Aharoni: 1976

Built by Saul 1025 BC to guard against Amalekites

Destroyed by destroyed by Pharaoh Shishak in 925 BC.

Ussishkin: 1995

(The Rectangular Fortress at Kadesh Barnea, David Ussishkin)

Oval structure (not a fortress) for agricultural (sedentary) settlement. no date given but was before rectangular fortress

Single rectangular fortress probably built by Uzziah 784-733 BC or another king and destroyed by Babylon in 586 BC

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D. Solomon built the fortress network in 950 BC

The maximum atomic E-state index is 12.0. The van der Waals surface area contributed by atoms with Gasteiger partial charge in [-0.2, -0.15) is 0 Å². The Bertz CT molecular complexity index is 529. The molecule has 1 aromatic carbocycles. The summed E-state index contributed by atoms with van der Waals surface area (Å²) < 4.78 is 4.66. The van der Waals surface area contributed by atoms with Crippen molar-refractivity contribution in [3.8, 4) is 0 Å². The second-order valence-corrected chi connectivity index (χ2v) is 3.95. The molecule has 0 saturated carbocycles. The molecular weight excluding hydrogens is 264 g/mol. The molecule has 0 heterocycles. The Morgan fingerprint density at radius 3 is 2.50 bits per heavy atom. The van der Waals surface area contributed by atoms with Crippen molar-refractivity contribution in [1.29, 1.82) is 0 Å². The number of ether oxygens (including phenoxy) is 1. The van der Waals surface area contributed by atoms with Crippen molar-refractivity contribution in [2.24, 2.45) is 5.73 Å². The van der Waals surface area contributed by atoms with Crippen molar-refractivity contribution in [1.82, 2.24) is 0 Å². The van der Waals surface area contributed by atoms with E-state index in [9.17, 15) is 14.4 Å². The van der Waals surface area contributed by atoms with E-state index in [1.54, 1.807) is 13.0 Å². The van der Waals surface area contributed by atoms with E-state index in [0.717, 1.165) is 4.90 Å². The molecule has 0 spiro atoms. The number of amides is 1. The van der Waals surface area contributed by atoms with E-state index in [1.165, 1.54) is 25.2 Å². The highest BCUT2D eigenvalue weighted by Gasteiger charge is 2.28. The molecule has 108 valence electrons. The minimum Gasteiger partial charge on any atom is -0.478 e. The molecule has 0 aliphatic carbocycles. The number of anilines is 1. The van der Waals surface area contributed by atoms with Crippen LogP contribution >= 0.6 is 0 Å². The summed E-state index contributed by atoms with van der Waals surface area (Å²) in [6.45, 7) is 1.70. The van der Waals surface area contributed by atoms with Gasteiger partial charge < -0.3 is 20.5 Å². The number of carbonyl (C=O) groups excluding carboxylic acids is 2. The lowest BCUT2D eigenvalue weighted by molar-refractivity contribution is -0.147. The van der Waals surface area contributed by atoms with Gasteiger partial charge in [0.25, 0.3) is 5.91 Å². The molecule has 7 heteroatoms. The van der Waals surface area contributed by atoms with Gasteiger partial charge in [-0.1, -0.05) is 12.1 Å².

1. We believe the careful work of Rudolph Cohen best represents the reality of truth regarding the archeological history of the fortresses Solomon built in 950 BC. We include others for documentary purposes below.